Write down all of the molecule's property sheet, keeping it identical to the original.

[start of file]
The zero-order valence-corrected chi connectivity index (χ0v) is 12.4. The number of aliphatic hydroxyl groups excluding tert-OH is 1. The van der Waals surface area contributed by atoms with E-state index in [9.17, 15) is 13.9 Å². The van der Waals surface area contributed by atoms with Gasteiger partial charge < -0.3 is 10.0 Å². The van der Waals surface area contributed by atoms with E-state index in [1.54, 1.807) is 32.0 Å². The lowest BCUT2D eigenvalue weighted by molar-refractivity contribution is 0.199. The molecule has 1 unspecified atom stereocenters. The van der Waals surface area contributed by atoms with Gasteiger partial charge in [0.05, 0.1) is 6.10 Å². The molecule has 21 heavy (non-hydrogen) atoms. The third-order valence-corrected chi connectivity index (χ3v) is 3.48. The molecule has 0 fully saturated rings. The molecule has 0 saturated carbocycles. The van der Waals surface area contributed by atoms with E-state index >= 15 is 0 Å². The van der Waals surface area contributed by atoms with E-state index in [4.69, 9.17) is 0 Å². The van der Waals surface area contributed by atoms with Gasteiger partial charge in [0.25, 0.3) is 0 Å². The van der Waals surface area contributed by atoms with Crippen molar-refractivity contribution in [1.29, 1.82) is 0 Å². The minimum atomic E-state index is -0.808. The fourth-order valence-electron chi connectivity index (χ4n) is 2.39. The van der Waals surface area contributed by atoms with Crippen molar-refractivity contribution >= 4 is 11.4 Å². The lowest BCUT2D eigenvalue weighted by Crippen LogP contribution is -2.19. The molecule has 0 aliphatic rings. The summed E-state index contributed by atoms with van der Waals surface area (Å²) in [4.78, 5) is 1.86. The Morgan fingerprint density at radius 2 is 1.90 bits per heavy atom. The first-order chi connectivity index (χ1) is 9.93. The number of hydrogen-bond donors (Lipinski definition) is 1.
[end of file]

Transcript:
The zero-order valence-corrected chi connectivity index (χ0v) is 12.4. The number of aliphatic hydroxyl groups excluding tert-OH is 1. The van der Waals surface area contributed by atoms with E-state index in [9.17, 15) is 13.9 Å². The van der Waals surface area contributed by atoms with Gasteiger partial charge < -0.3 is 10.0 Å². The van der Waals surface area contributed by atoms with E-state index in [1.54, 1.807) is 32.0 Å². The lowest BCUT2D eigenvalue weighted by molar-refractivity contribution is 0.199. The molecule has 1 unspecified atom stereocenters. The van der Waals surface area contributed by atoms with Gasteiger partial charge in [0.05, 0.1) is 6.10 Å². The molecule has 21 heavy (non-hydrogen) atoms. The third-order valence-corrected chi connectivity index (χ3v) is 3.48. The molecule has 0 fully saturated rings. The molecule has 0 saturated carbocycles. The van der Waals surface area contributed by atoms with E-state index >= 15 is 0 Å². The van der Waals surface area contributed by atoms with E-state index in [4.69, 9.17) is 0 Å². The van der Waals surface area contributed by atoms with Gasteiger partial charge in [0.25, 0.3) is 0 Å². The van der Waals surface area contributed by atoms with Crippen molar-refractivity contribution in [1.29, 1.82) is 0 Å². The minimum atomic E-state index is -0.808. The fourth-order valence-electron chi connectivity index (χ4n) is 2.39. The van der Waals surface area contributed by atoms with Crippen molar-refractivity contribution >= 4 is 11.4 Å². The lowest BCUT2D eigenvalue weighted by Crippen LogP contribution is -2.19. The molecule has 0 aliphatic rings. The summed E-state index contributed by atoms with van der Waals surface area (Å²) in [4.78, 5) is 1.86. The Morgan fingerprint density at radius 2 is 1.90 bits per heavy atom. The first-order chi connectivity index (χ1) is 9.93. The number of hydrogen-bond donors (Lipinski definition) is 1.